Bowie hadn’t expected much of the song; he wrote it as a throwaway parody of a nightclub song. However, audiences kept chanting for it at concerts, drawn in by lines like, “These children that you spit on as they try to change their worlds/ Are immune to your consultations/ They’re quite aware of what they’re going through.” SF

Rock songwriters typically were “at pains to place themselves in some tradition or ar another, whether it was blues or folk music or Modernist poetry. With ‘Changes,’ Bowie announced that his artistic personality was in flux; its future shape would be mercurial and respect no rules.” TC Rock’s chameleon “had barely begun to show the world his wardrobe of disguises.” RS500 Fans took to it “as the theme song for the man who’d already given them Hippie Bowie, Mod Bowie and Bluesy Bowie.” RS500 The song became one of his best-known, often viewed “as a manifesto for his chamelonic personality” WK and “penchant for artistic reinvention.” SF

Bowie was facing some pretty big changes when he wrote the song. His wife, Angela, was pregnant with their first child and Bowie, who’d had a good relationship with his own dad, was excited about impending fatherhood. SF

He also embraced change in his approach to songwriting; he started using keyboards in his writing, which made for new melody and structure possibilities. SF Meanwhile, guitarist Mick Ronson arranged the strings and Bowie decided to play saxophone on the track. SF Rick Wakeman, later of Yes, played piano on the track. SF

In 2004, Australian singer/songwriter Butterfly Boucher covered the song for the Shrek 2 movie. Bowie appears as a guest vocalist on the track.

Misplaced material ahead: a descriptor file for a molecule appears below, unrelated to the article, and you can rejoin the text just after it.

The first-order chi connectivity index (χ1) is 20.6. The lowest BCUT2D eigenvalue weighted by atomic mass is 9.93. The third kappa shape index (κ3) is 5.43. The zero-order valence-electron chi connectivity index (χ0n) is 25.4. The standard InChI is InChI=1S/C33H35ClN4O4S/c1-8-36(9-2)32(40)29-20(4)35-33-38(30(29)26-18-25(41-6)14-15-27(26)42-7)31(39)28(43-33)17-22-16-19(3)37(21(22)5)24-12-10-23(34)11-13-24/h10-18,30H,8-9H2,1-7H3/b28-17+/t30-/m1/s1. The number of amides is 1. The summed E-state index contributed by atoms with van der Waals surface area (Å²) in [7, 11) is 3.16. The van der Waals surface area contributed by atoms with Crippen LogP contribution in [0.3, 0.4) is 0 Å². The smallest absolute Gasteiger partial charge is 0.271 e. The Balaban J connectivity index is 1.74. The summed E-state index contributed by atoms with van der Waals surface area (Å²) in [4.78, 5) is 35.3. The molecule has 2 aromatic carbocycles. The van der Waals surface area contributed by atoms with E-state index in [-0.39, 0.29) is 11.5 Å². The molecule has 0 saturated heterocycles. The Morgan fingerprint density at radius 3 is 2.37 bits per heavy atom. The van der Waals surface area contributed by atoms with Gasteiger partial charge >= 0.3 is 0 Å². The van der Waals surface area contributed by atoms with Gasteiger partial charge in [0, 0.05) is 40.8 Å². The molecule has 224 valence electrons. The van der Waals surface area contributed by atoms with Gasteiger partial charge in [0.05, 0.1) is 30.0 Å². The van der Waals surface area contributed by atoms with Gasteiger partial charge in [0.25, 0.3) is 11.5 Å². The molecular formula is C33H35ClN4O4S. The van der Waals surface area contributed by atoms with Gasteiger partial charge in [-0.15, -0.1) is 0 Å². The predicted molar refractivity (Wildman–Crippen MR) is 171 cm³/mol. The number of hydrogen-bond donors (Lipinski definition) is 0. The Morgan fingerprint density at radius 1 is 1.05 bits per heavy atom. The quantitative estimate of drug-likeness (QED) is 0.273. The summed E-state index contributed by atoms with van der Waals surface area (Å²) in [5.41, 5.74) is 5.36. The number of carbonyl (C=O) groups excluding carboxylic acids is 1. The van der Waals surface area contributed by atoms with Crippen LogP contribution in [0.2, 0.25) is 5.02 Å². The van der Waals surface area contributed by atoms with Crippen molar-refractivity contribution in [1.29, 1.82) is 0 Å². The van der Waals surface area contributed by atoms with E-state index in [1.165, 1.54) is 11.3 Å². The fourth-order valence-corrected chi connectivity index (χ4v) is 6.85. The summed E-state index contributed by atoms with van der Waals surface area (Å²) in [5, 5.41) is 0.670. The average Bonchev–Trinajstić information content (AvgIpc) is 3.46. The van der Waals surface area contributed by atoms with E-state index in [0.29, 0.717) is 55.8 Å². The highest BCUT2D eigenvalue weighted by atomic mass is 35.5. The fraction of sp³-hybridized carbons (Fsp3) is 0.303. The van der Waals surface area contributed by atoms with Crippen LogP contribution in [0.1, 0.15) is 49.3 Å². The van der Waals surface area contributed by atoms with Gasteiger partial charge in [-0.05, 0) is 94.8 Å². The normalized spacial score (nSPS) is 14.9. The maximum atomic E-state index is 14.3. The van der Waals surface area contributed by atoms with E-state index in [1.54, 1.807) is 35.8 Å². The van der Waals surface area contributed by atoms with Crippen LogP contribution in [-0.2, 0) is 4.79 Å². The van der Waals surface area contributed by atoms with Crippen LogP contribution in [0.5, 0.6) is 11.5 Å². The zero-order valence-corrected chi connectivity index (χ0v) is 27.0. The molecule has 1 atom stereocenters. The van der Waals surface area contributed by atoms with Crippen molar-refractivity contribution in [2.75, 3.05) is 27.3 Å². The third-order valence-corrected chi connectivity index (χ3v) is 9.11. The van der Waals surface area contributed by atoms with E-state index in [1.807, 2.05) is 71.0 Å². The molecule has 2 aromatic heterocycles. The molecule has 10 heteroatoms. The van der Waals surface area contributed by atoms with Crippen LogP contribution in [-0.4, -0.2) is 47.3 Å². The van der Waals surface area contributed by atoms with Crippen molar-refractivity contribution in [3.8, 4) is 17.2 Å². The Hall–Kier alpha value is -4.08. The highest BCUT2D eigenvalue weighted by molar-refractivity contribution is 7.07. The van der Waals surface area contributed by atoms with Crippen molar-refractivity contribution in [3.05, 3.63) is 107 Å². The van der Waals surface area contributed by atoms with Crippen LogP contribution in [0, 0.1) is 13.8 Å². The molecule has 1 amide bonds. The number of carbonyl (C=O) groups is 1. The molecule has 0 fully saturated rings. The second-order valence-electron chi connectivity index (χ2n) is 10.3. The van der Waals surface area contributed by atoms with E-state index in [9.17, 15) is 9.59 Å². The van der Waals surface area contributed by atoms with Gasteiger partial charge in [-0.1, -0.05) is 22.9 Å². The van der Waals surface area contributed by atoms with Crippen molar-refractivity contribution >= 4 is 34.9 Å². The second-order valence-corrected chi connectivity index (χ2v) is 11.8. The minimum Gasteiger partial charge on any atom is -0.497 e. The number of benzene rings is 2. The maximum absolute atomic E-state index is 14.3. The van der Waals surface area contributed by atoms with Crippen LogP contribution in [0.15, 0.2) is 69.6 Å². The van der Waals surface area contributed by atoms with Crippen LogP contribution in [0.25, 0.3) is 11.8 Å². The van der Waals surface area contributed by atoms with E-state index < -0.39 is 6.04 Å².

Resources and Related Links:

First posted 1/4/2020; last updated 8/3/2021.

Tuesday, January 4, 1972

Yes released “Roundabout”

Roundabout

Yes

Writer(s): Jon Anderson, Steve Howe (see lyrics here)


Released: January 4, 1972


First Charted: February 5, 1972


Peak: 13 US, 10 CB, 11 HR, 1 CL, 9 CN (Click for codes to singles charts.)


Sales (in millions): --


Airplay/Streaming (in millions): -- radio, 14.9 video, 81.78 streaming

Awards: (Click on award for more details).

About the Song:

Yes singer Jon Anderson and guitarist Steve Howe wrote “Roundabout” while the band was on tour promoting 1971’s The Yes Album. While traveling from Aberdeen to Glasgow, Scotland, they encounterd numerous roundabouts which inspired the pair to write a song about their journey while sitting in the band of the band’s transit van. WK

Anderson’s free-form, abstract lyrics “describe a psychedelic country life, with allusions to driving.” SF He described the mountains “coming out of the sky.” WK As he explained, “it was a cloudy day; we couldn’t see the top of the mountains. We could only see the clouds because it was sheer straight up.” WK According to Anderson, “everything was vivid and mystical” because he’d smoke marijuana during the trip. WK

Originally the song started off with acoustic guitar, but the group thought they needed a more dramatic opening. New keyboardist Rick Wakeman played “a note on the piano that was recorded and played backwards,” WK which Howe thought “added a sense of drama, intensity, and colour to the song.” WK

The parent album Fragile, represented when “Yes began to pattern their progressive rock song, with longer instrumental passages, firmer bass guitar work from Chris Squire, and the implementation of rather profound if not abstract lyrics. ‘Roundabout’ embellished all these qualities.” AMG The album version ran eight and a half minutes, but five minutes were trimmed for the single. It was the band’s most popular song until 1983’s #1 hit “Owner of a Lonely Heart.” Yes have played the song at nearly every concert since its release. WK Anderson and Howe won a BMI Award for the song.


Resources and Related Links:

First posted 8/5/2021.